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My great great great grandfather Wilhelm Nitschke (his daughter Anna married Carl Robert May) was originally a coppersmith by trade, and came to Adelaide in 1849. Nitschke was born in 1817 in Striegau, then in Silesia, now Strzegom in Poland. As a demonstration of his proficiency as a craftsman, Nitschke crafted a miniature tea-set made from copper and silver coins. According to a later obituary, he exhibited a miniature tea-set at the Great Exhibition at Crystal Palace in 1851. At the Intercolonial Exhibition in Melbourne in 1866, he also displayed ‘some very ingenious specimens of hammer work, in addition to a large distilling apparatus’.
A bare catalogue of Mr. Nitschke’s handy-work is interesting:— A copper vase, beaten out of a solid block of copper, without any soldering; a copper crucifix, beaten out of a solid block of copper, without any soldering; a copper pipe, worked out of one piece of copper, without any soldering ; a silver cup— body made out of a crown piece, the foot out of a Prussian two-dollar piece, leaving the inscription on the rim intact ; a silver cap worked out of other coins in the same way; a miniature tea pot with cover, worked out of a shilling, the bottom showing the face and reverse of the shilling; a second without cover worked out of a shilling in a similar manner; a milk jug worked out of a threepenny piece; a jug worked out of a Prussian silver groschen; a copper jug worked out of a German penny ; and two small vases worked out of Prussian coins. These, of course, are amusing to the curious rather than works of utility. South Australian Register, 5 November 1866.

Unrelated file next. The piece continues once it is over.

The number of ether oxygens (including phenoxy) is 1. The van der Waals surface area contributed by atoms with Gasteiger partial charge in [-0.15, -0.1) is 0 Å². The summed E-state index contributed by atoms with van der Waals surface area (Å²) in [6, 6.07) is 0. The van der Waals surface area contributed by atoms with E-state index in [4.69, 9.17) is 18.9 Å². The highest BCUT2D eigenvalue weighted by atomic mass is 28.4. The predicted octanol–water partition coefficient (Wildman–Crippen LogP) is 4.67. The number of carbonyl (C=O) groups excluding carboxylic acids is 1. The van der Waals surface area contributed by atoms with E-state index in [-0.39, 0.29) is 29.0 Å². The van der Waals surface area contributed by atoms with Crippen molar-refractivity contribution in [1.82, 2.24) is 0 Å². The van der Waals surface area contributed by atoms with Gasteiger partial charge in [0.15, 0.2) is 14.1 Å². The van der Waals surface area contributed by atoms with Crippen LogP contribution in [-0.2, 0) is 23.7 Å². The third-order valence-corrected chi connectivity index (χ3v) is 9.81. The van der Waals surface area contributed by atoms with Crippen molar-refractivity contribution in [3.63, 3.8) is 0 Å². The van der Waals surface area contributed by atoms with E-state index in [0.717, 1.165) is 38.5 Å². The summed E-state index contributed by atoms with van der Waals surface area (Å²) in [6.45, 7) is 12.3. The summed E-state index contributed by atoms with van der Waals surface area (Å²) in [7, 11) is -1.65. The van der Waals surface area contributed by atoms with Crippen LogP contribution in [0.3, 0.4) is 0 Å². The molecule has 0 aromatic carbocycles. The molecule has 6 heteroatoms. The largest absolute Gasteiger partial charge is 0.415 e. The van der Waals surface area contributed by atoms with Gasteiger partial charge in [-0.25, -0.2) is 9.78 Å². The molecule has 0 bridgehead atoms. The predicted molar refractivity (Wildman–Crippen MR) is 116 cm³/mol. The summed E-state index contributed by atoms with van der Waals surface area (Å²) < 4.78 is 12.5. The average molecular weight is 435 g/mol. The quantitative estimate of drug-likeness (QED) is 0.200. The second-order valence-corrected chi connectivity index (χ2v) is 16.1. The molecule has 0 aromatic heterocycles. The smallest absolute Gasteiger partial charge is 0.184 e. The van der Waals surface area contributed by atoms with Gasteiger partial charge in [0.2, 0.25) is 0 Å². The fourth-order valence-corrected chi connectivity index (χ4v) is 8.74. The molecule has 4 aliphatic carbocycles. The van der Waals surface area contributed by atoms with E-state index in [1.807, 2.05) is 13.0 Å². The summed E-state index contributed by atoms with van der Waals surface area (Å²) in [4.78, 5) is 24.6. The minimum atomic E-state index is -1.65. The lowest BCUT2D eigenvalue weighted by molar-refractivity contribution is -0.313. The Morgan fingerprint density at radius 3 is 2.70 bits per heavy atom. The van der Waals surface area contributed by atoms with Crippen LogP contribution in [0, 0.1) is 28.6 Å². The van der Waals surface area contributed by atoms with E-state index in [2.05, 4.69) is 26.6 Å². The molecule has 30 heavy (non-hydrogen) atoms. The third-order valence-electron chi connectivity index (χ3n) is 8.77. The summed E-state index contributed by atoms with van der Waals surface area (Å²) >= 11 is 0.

He was awarded a silver medal for his distilling apparatus. Nitschke established premises in Hindley Street, later moving to Hackney Road in a house later owned by Dr Mildred Mocatta.
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